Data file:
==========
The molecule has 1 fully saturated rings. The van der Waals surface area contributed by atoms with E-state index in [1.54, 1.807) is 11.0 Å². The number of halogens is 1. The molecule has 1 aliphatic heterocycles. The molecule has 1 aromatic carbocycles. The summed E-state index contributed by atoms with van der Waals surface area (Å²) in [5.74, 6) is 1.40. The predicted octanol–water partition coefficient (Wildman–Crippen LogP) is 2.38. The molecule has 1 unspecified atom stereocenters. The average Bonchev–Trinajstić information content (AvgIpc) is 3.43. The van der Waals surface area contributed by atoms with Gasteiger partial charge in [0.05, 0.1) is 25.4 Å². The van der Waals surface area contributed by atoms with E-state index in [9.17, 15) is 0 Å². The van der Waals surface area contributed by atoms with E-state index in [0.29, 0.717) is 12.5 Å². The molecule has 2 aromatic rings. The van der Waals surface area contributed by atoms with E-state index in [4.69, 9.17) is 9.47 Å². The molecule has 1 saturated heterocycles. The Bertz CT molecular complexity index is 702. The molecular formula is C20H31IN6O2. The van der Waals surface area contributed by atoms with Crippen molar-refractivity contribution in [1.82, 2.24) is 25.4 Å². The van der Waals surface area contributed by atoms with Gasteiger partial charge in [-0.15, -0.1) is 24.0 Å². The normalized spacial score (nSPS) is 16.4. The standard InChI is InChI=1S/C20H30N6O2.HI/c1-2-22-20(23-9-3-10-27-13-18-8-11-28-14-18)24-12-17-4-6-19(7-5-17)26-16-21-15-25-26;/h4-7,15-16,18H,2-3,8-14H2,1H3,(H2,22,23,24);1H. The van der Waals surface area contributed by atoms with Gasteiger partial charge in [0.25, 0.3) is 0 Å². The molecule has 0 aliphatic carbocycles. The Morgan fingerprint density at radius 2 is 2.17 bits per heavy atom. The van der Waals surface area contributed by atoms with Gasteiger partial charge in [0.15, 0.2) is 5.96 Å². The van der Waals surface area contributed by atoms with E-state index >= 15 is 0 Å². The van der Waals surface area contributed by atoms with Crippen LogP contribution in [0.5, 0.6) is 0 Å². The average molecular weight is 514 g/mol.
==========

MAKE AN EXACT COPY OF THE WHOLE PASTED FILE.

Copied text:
The molecule has 1 fully saturated rings. The van der Waals surface area contributed by atoms with E-state index in [1.54, 1.807) is 11.0 Å². The number of halogens is 1. The molecule has 1 aliphatic heterocycles. The molecule has 1 aromatic carbocycles. The summed E-state index contributed by atoms with van der Waals surface area (Å²) in [5.74, 6) is 1.40. The predicted octanol–water partition coefficient (Wildman–Crippen LogP) is 2.38. The molecule has 1 unspecified atom stereocenters. The average Bonchev–Trinajstić information content (AvgIpc) is 3.43. The van der Waals surface area contributed by atoms with Gasteiger partial charge in [0.05, 0.1) is 25.4 Å². The van der Waals surface area contributed by atoms with E-state index in [9.17, 15) is 0 Å². The van der Waals surface area contributed by atoms with E-state index in [0.29, 0.717) is 12.5 Å². The molecule has 2 aromatic rings. The van der Waals surface area contributed by atoms with E-state index in [4.69, 9.17) is 9.47 Å². The molecule has 1 saturated heterocycles. The Bertz CT molecular complexity index is 702. The molecular formula is C20H31IN6O2. The van der Waals surface area contributed by atoms with Crippen molar-refractivity contribution in [1.82, 2.24) is 25.4 Å². The van der Waals surface area contributed by atoms with Gasteiger partial charge in [-0.15, -0.1) is 24.0 Å². The normalized spacial score (nSPS) is 16.4. The standard InChI is InChI=1S/C20H30N6O2.HI/c1-2-22-20(23-9-3-10-27-13-18-8-11-28-14-18)24-12-17-4-6-19(7-5-17)26-16-21-15-25-26;/h4-7,15-16,18H,2-3,8-14H2,1H3,(H2,22,23,24);1H. The van der Waals surface area contributed by atoms with Gasteiger partial charge in [0.25, 0.3) is 0 Å². The molecule has 0 aliphatic carbocycles. The Morgan fingerprint density at radius 2 is 2.17 bits per heavy atom. The van der Waals surface area contributed by atoms with Gasteiger partial charge in [0.15, 0.2) is 5.96 Å². The van der Waals surface area contributed by atoms with E-state index >= 15 is 0 Å². The van der Waals surface area contributed by atoms with Crippen LogP contribution in [0.5, 0.6) is 0 Å². The average molecular weight is 514 g/mol.